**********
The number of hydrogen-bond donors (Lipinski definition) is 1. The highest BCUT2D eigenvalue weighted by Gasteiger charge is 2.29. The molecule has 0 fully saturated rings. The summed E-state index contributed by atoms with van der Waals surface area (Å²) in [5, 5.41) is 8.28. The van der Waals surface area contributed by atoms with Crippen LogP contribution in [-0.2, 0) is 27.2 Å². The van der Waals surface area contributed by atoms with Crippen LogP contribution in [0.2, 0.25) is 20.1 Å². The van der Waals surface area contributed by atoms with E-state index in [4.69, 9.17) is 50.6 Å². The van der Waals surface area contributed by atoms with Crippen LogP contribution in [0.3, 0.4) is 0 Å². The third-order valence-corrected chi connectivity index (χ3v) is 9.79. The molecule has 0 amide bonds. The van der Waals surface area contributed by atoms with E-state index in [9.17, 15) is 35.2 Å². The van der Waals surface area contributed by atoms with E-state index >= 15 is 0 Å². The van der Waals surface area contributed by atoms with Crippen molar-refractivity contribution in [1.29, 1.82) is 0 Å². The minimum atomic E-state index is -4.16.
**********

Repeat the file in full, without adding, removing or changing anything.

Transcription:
The number of hydrogen-bond donors (Lipinski definition) is 1. The highest BCUT2D eigenvalue weighted by Gasteiger charge is 2.29. The molecule has 0 fully saturated rings. The summed E-state index contributed by atoms with van der Waals surface area (Å²) in [5, 5.41) is 8.28. The van der Waals surface area contributed by atoms with Crippen LogP contribution in [-0.2, 0) is 27.2 Å². The van der Waals surface area contributed by atoms with Crippen LogP contribution in [0.2, 0.25) is 20.1 Å². The van der Waals surface area contributed by atoms with E-state index in [4.69, 9.17) is 50.6 Å². The van der Waals surface area contributed by atoms with Crippen LogP contribution in [0.3, 0.4) is 0 Å². The third-order valence-corrected chi connectivity index (χ3v) is 9.79. The molecule has 0 amide bonds. The van der Waals surface area contributed by atoms with E-state index in [9.17, 15) is 35.2 Å². The van der Waals surface area contributed by atoms with E-state index >= 15 is 0 Å². The van der Waals surface area contributed by atoms with Crippen molar-refractivity contribution in [1.29, 1.82) is 0 Å². The minimum atomic E-state index is -4.16.